The theory requires that the teacher creates an efficient learning environment for the student based on their backgrounds. According to the theory, the learner will be able to come up with truth about an issue. For the case of struggling students in honors and advanced courses, the students are able, after they have been put on a learning program to come up with their knowledge and understanding of what is expected of them in their studies (Scheurman, 1998).

Responsibility for training

According to the theory, the learner has the responsibility of learning, which is a critical element of social constructivism, which emphasizes on the need for the student to be actively involved in the learning process. There is a radical departure from the traditional methods of instruction, which requires the teacher to be the sole source of instruction and the student to be the listener, making the student to play a passive role (Scheurman, 1998).

According to the theory, the learner takes the responsibility of constructing their own understanding of the instructions without just taking instructions and simply effecting on what they have learnt. It is not about reflecting on what they have learnt, but it involves the creation of knowledge from what they have learnt. Learning is reinforced by emphasizing on the meaning of the instructions by the teacher in English and tries to establish the regularity on the order of events without the need for complete information (Khalid & Azeem, 2012). The locus of learning is based on the student and not the teacher. In this case readiness to learn underlies the motivation to acquire knowledge and skills in English.

The role of the teacher

According to Fosnot (1996), in the context of explicit instructional method, the teacher has a significant role to play in facilitating instructions delivery to the student learners. The teacher takes the role of a facilitator and not the role of the traditional teacher (Lord, 1994; Scheurman, 1998). The role of the facilitator is to help the student learn to create their own knowledge, which helps them understand the content being delivered. That is in a similar context to the use of explicit instructions where the teacher provides a series of instructional support or scaffolding, which is based on a logical sequence of instructions based on the cognitive abilities of the student.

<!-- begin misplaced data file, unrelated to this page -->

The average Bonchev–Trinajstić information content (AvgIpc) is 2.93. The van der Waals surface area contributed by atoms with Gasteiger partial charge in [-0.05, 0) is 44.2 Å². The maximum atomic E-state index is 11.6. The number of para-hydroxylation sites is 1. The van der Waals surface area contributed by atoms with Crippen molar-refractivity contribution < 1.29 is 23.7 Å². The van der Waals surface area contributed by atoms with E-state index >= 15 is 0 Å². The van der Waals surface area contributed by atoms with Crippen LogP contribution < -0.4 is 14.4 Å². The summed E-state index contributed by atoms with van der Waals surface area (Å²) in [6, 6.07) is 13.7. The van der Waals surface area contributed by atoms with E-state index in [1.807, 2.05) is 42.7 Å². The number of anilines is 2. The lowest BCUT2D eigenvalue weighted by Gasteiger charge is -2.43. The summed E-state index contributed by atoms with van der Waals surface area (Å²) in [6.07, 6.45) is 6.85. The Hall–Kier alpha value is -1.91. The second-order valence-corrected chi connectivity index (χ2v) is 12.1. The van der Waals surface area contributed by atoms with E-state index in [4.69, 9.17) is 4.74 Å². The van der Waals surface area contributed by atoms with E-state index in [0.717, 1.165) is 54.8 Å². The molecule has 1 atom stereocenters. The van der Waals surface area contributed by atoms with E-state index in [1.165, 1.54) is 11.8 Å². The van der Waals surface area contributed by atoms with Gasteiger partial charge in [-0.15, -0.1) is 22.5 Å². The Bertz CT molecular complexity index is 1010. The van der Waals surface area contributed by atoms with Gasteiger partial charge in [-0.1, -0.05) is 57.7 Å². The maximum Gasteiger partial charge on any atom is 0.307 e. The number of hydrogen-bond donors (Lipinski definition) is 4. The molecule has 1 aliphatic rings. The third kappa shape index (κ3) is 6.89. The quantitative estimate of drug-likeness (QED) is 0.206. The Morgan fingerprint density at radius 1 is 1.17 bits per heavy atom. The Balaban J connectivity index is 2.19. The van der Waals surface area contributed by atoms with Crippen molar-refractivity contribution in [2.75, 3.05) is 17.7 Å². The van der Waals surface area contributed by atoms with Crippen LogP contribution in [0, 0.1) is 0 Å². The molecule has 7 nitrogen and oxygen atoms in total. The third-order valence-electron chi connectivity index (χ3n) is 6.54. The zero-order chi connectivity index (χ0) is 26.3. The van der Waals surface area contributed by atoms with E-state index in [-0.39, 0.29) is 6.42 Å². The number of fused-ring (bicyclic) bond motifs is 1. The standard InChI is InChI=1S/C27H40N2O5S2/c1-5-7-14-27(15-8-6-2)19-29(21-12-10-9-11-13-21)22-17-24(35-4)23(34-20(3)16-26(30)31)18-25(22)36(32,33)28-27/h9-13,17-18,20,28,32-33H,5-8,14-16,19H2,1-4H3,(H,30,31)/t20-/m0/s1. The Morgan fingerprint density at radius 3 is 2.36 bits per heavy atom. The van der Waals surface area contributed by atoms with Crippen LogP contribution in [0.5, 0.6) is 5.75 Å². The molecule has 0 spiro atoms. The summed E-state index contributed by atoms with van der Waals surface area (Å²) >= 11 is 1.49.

The teacher takes the responsibility of providing a clear demonstration of instructions, skills, and timely feedback before shifting the focus to the student. Before the shifting of focus occurs to the student, initial instructions are centered on the teacher, who forms the highest level of involvement with the student (Fosnot, 1996). Once the student has acquired the initial skills, the shift in content and instruction occurs toward the student who shifts toward independent performance. Here the principles of effective instruction are used to provide the student with the most effective guide in the development of individual performance.

The principles revolve around the facilitator who in this case is the teacher, which should display a set of skills that are different from those of a teacher. It is critical for the teacher to distinguish the role of a teacher and a facilitator in the context of guiding struggling students trying to learn English in honors and advanced courses. In context of the theory, the facilitator asks learners questions, but the facilitator lectures from the front. In this case, the teacher takes the role of providing answers to questions according to a predefined curriculum, while the facilitator supports the students in their knowledge acquisition process by creating a learning environment for the student that enables them to conduct their own inquiry and arrive at with their own conclusions.